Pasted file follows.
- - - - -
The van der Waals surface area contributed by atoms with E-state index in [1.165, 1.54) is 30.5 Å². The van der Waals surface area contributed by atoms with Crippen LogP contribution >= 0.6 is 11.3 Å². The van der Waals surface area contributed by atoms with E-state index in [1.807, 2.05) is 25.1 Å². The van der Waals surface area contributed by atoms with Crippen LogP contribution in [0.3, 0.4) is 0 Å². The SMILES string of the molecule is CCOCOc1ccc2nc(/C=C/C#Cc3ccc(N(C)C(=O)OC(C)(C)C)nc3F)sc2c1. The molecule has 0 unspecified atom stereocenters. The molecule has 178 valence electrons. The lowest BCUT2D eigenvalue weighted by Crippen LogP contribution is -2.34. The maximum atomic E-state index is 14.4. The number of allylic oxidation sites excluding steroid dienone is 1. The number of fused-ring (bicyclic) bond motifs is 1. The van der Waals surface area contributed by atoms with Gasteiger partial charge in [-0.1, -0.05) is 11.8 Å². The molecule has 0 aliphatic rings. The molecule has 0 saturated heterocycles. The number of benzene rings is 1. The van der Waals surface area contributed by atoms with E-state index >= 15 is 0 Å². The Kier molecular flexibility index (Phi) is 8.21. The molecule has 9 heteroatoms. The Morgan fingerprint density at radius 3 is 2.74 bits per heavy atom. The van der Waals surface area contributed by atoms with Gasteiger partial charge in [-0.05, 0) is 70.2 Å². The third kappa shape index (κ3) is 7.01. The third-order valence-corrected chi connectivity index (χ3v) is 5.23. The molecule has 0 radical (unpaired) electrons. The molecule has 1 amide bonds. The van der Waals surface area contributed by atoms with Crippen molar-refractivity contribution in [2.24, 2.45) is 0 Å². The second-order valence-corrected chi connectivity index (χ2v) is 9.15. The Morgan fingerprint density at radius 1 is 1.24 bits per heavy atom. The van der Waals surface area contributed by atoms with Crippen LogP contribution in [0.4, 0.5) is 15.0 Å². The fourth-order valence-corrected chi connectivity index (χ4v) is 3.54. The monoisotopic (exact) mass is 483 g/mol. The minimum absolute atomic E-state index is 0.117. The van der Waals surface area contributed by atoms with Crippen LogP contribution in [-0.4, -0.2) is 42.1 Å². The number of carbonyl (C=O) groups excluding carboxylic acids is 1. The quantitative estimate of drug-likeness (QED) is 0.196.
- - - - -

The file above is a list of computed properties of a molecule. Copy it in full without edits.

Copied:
The van der Waals surface area contributed by atoms with E-state index in [1.165, 1.54) is 30.5 Å². The van der Waals surface area contributed by atoms with Crippen LogP contribution >= 0.6 is 11.3 Å². The van der Waals surface area contributed by atoms with E-state index in [1.807, 2.05) is 25.1 Å². The van der Waals surface area contributed by atoms with Crippen LogP contribution in [0.3, 0.4) is 0 Å². The SMILES string of the molecule is CCOCOc1ccc2nc(/C=C/C#Cc3ccc(N(C)C(=O)OC(C)(C)C)nc3F)sc2c1. The molecule has 0 unspecified atom stereocenters. The molecule has 178 valence electrons. The lowest BCUT2D eigenvalue weighted by Crippen LogP contribution is -2.34. The maximum atomic E-state index is 14.4. The number of allylic oxidation sites excluding steroid dienone is 1. The number of fused-ring (bicyclic) bond motifs is 1. The van der Waals surface area contributed by atoms with Gasteiger partial charge in [-0.1, -0.05) is 11.8 Å². The molecule has 0 aliphatic rings. The molecule has 0 saturated heterocycles. The number of benzene rings is 1. The van der Waals surface area contributed by atoms with E-state index >= 15 is 0 Å². The Kier molecular flexibility index (Phi) is 8.21. The molecule has 9 heteroatoms. The Morgan fingerprint density at radius 3 is 2.74 bits per heavy atom. The van der Waals surface area contributed by atoms with Gasteiger partial charge in [-0.05, 0) is 70.2 Å². The third kappa shape index (κ3) is 7.01. The third-order valence-corrected chi connectivity index (χ3v) is 5.23. The molecule has 0 radical (unpaired) electrons. The molecule has 1 amide bonds. The van der Waals surface area contributed by atoms with Crippen molar-refractivity contribution in [2.24, 2.45) is 0 Å². The second-order valence-corrected chi connectivity index (χ2v) is 9.15. The Morgan fingerprint density at radius 1 is 1.24 bits per heavy atom. The van der Waals surface area contributed by atoms with Crippen LogP contribution in [0.4, 0.5) is 15.0 Å². The fourth-order valence-corrected chi connectivity index (χ4v) is 3.54. The monoisotopic (exact) mass is 483 g/mol. The minimum absolute atomic E-state index is 0.117. The van der Waals surface area contributed by atoms with Crippen LogP contribution in [-0.4, -0.2) is 42.1 Å². The number of carbonyl (C=O) groups excluding carboxylic acids is 1. The quantitative estimate of drug-likeness (QED) is 0.196.